This week’s theme is low angle. Like shooting from a high angle, being at a low angle can give you a different perspective on a scene.

The above two photos have the couple in the same spot, but I used a longer lens for the second photo (35mm for the first and 105mm for the second). Both of these photos have a similar feel to the high angle photos in that it seems like you’re peeking in on a moment rather than being a part of it. Part of that is that the couple is partially obscured by the trees, but the angle also separates them from where you’d normally focus your attention.

There are a couple of things to note in the above two examples. First is that using a low angle puts the couple in an open space, which draws your eye to them. It can also help you cut out distractions, like a messy room.

The second thing is that the couples are looking at each other, giving them a defined chin line and profile. You’ll want to be careful with low-angle photos of people because it can create a double chin, whether someone actually has one or not. If you’re not convinced, put your phone in selfie mode and hold it at chest level to take a photo of your face. You can avoid this by watching the angle of your subject’s head. Looking at the camera from a higher angle isn’t the most flattering in general. Standing a bit farther away can make the angle less dramatic looking and is more flattering than standing right in front of and below your subject.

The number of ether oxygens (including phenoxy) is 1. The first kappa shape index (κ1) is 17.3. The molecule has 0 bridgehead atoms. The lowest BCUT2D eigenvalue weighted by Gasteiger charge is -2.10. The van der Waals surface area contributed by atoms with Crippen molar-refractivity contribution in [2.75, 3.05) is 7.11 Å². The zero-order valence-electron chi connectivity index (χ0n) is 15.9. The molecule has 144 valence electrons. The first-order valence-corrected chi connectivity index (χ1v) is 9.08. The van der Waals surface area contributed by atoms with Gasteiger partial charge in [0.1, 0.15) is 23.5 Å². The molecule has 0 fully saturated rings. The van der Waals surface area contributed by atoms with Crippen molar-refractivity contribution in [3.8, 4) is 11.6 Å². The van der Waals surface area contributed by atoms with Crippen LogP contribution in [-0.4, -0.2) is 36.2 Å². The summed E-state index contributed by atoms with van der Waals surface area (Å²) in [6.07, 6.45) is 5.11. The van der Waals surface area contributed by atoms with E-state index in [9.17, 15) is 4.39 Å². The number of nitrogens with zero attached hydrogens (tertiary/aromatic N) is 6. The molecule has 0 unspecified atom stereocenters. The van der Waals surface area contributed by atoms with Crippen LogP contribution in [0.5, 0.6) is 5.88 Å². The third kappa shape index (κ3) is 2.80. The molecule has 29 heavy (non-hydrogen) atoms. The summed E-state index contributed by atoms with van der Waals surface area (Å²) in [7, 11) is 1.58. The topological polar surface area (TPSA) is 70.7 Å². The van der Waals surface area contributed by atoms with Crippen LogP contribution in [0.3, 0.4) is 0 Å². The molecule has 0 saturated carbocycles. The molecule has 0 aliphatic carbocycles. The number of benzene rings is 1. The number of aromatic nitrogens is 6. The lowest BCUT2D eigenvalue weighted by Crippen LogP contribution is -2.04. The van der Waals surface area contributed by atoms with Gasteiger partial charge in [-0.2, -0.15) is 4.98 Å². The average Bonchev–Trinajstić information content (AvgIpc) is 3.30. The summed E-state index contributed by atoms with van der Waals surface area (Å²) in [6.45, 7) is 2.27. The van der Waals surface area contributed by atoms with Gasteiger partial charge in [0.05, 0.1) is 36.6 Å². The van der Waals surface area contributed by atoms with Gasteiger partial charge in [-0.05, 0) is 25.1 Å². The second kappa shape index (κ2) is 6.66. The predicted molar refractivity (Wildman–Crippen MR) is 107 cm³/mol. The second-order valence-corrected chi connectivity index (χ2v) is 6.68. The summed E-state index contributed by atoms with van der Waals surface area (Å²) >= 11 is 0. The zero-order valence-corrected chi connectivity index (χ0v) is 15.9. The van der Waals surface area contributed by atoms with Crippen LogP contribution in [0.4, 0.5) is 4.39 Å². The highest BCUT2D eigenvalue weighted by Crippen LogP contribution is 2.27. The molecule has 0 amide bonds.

The above two photos show how a low angle can create a more unique composition. The first creates a dramatic profile and uses a white sky to make it even more impactful. The second uses a tilted low angle to enhance the appearance of movement and fun atmosphere.

If you have any questions, join us in the Facebook group. I’ll be checking in there daily to see your work and help you achieve the best results.

If you’re just finding this now, you can check out the full list and more information on the challenge here. You can follow me on Instagram at @documentyourdaytoday and use the hashtag #dtd52weeks so others doing the challenge can see your work.